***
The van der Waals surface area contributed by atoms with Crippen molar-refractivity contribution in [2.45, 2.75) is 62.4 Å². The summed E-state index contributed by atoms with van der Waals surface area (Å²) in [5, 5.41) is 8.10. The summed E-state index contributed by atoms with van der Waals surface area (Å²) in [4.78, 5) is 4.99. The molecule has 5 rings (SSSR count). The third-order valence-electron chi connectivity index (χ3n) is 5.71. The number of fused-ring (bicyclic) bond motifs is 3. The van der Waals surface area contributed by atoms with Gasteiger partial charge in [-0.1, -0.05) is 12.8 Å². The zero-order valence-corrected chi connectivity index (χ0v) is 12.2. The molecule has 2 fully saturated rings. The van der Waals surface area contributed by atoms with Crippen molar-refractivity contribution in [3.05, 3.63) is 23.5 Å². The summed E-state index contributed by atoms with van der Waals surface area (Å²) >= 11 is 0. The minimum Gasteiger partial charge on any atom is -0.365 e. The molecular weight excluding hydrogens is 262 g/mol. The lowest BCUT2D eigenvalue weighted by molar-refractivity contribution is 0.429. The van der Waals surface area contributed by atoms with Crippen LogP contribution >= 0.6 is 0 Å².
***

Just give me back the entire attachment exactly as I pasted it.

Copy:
The van der Waals surface area contributed by atoms with Crippen molar-refractivity contribution in [2.45, 2.75) is 62.4 Å². The summed E-state index contributed by atoms with van der Waals surface area (Å²) in [5, 5.41) is 8.10. The summed E-state index contributed by atoms with van der Waals surface area (Å²) in [4.78, 5) is 4.99. The molecule has 5 rings (SSSR count). The third-order valence-electron chi connectivity index (χ3n) is 5.71. The number of fused-ring (bicyclic) bond motifs is 3. The van der Waals surface area contributed by atoms with Gasteiger partial charge in [-0.1, -0.05) is 12.8 Å². The zero-order valence-corrected chi connectivity index (χ0v) is 12.2. The molecule has 2 fully saturated rings. The van der Waals surface area contributed by atoms with Crippen molar-refractivity contribution in [3.05, 3.63) is 23.5 Å². The summed E-state index contributed by atoms with van der Waals surface area (Å²) >= 11 is 0. The minimum Gasteiger partial charge on any atom is -0.365 e. The molecular weight excluding hydrogens is 262 g/mol. The lowest BCUT2D eigenvalue weighted by molar-refractivity contribution is 0.429. The van der Waals surface area contributed by atoms with Crippen LogP contribution >= 0.6 is 0 Å².